I’ve reviewed movies for almost two decades now, but this will be a first for me as I’ll conditionally endorse a movie I didn’t like.
It’s unusual, but Warm Bodies easily fits that category as it’s about a zombie falling for a human teen girl. For those who gleefully go along with the premise, the film is surprisingly touching and hilariously funny.
Those reared on a steady entertainment diet of playing Resident Evil video games and watching The Walking Dead, like me, probably can’t buy into a zombie romantic comedy. Especially when the zombie kills his crush’s boyfriend and eats his brains.
That was when the film, based off Isaac Marion’s novel, with a healthy dose of Shakespeare’s Romeo and Juliet, lost me.
R (Nicholas Hoult, X-Men: First Class) is a zombie like much of the world save a barricaded city under the command of Grigio (John Malkovich). R aimlessly moves through an airport he’s surrounded by his fellow undead, like his pal, M (the MVP of modern supporting actors, Rob Corddry).
Hoult is an exceptional zombie conveying a vast array of emotions without breaking character so he spends most of the movie with a slight hunch, vacant stare and exaggerated movements. It’s a better performance than the film needed, to Hoult’s credit.
Director/Writer Jonathan Levine (50/50) puts us in R’s head as he tries to remember his previous life. Levine offers a creative explanation as to why zombies eat brains; it allows them to experience their victim’s memories and feel alive again.
It’s enough to almost make them sympathetic characters, if you know, they weren’t killing people. There’s a creepier zombie race of those who peeled off their skin to reveal their bones.
Their CGI work of the Bonies is sketchy at times, but they convey the intended threat. Levine tries to stay faithful to zombie rules — they crave flesh, travel in packs and are fairly non-communicative — in a nice winking analogy to modern teens, but occasionally twists some to work/cheat within the film.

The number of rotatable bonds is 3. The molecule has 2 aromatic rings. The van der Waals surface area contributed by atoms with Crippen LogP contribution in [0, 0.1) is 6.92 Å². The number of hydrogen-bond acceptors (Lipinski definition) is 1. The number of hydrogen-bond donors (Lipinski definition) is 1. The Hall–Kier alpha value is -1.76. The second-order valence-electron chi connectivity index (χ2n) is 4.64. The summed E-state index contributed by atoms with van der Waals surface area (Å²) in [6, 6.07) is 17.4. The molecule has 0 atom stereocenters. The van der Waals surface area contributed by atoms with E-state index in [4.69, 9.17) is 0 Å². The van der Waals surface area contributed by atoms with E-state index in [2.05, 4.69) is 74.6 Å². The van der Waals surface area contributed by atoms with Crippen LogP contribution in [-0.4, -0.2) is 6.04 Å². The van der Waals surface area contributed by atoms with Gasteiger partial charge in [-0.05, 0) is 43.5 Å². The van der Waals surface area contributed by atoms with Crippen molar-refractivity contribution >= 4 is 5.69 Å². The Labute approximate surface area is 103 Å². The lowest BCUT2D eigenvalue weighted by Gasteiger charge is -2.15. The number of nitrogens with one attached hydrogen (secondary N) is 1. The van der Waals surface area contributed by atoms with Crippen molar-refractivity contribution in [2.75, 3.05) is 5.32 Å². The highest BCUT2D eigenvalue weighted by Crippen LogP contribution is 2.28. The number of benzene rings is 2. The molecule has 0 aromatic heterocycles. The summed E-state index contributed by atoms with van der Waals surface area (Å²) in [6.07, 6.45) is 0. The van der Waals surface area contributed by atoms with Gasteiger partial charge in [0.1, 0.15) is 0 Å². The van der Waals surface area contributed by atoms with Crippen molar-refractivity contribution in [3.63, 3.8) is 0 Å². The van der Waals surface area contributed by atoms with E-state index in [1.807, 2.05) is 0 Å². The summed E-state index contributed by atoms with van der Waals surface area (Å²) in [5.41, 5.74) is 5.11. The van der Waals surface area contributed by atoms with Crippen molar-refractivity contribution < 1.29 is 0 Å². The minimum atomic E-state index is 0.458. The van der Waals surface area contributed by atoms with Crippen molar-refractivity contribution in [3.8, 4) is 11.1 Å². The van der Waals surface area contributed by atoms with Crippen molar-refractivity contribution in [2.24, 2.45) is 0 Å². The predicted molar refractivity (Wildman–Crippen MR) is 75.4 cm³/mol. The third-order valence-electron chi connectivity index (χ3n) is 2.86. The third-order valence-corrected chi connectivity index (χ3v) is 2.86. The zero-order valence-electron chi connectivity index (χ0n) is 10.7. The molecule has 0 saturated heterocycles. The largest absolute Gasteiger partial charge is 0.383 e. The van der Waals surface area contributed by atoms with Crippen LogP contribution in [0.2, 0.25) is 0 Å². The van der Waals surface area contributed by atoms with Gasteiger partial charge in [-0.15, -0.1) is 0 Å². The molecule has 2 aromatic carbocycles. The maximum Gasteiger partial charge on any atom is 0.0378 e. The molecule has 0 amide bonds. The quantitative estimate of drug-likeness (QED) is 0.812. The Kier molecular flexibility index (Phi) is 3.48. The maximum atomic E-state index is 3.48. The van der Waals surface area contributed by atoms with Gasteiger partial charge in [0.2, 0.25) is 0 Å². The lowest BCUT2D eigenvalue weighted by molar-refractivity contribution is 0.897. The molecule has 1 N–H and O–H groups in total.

The first major instance being when R spots Julie (Teresa Palmer, I Am Number Four), traveling with some fellow teens on a supply raid, and instead of wanting to eat her (just no good way to say that, is it?) he’s smitten and uses his limited vocabulary to convince her she’s safe with him.
Palmer looks so much like a blonde Kristen Stewart that it’s distracting. It doesn’t help that she plays Julie as Bella-lite after being an efficient bullet to the head zombie killer in her initial encounter with R’s zombie horde.
The star-crossed lovers angle is a bit obvious — R(omeo) and Julie(t) — but in case you missed it Levine helpfully adds in a balcony scene for you. With R and Julie’s bond strengthening, it starts triggering a larger response as the zombies start begin changing, prompting a full-scale Boney revolt. This didn’t work for me either as the Bonies should encourage this if for no other reason than to expand their buffet selection.
I loved the soundtrack even while I had my issues with the story, but if you think a zombie romantic comedy sounds awesome, you’ll love it. For the rest of us, new episodes of Rick, Carl and the gang start Feb. 10.
Photo Credit: Jonathan Wenk/Summit Entertainment